The commissioners of the Los Angeles Board of Water and Power (LADWP) – the largest municipal water and power utility in the nation, serving 1.4 million electric customers and a total of 3.8 million residents and businesses – unanimously approved a multi-year power rate increase plan on January 19.
The proposed electric rate ordinance – which will provide average annual revenue increases of $144 million over each of the next five years, for a total of $720 million – now will be sent to the City Council for consideration.
Specifically, the ordinance provides for a $5.85 average monthly increase for residential customers using a typical 500 kilowatt-hours (kWh) per month over five years. That works out to an extra $1.17 per month every year of the new plan – or a 5.6 percent rate hike annually.
However, depending on the amount of power a customer uses, the electric rate increase actually will be spread over a much wider range, from $4.20 (250 kWh/month) to $26.30(900 kWh/month), over the five-year period.
The board’s action last week followed over six months of public outreach and incorporated input from residents, businesses, a variety of stakeholders, and the Office of Public Accountability/Ratepayer Advocate (OPA/RPA).
“We are pleased that the Ratepayer Advocate has found that the power rate request to be ‘just and reasonable,’” LADWP commented after receiving the OPA/RPA report on the proposed power rate action. “… It will allow us to continue the transformation of our power system to a clean energy future that protects the environment, while complying with regulatory mandates.”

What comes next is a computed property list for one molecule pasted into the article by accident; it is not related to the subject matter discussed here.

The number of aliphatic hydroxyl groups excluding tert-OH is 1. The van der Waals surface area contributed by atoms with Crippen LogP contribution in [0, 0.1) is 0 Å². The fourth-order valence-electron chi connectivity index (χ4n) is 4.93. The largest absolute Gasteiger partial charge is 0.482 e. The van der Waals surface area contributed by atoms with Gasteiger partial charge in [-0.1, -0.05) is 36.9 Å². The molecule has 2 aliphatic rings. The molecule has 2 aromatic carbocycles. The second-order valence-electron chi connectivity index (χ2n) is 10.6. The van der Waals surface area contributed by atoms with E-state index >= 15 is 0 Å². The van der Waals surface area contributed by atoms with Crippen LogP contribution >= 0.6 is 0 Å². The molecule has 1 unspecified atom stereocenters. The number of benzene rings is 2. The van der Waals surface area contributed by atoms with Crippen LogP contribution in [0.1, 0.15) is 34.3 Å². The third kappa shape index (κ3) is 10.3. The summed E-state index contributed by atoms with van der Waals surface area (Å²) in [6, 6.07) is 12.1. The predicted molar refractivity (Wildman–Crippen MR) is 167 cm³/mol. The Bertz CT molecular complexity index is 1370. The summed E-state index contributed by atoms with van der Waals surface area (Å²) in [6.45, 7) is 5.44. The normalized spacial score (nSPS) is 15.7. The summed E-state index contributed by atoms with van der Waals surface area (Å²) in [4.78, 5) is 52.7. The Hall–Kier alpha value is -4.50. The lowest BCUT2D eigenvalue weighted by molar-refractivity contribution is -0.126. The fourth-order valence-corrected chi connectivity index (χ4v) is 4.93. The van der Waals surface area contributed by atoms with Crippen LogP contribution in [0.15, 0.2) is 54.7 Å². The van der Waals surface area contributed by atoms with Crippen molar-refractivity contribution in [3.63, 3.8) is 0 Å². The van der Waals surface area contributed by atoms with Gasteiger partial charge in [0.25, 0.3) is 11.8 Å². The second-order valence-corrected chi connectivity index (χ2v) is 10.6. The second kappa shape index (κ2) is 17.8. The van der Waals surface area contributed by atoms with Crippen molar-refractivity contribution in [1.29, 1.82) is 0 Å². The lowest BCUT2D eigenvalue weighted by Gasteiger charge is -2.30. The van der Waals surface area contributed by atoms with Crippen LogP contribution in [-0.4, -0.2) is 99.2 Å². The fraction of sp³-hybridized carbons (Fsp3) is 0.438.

If the increase is approved by the City Council, LADWP intends to accelerate the replacement of aging power infrastructure; continue modernizing in-basin power plants to reduce ocean water cooling, improve efficiency, and ability to support renewable energy; support the growth of rooftop solar; and continue expanding renewable energy and energy efficiency programs to meet state climate change mandates.
“This power rate increase will fund two main things: meeting the local, state and federal mandates to ensure that we convert our power resources to renewables; and repairing our aging and broken infrastructure,” said Mel Levine, President of the Board of Water and Power. “Without this rate increase, we will default on our mandates, and risk power disruptions that would have astronomical costs and significant impacts to our quality of life.”
He added “While no elected official wants to put forth a rate increase … approving this rate proposal is the responsible thing to do.”
LADWP expects the proposed power rate ordinance to be considered by the City Council in the coming weeks.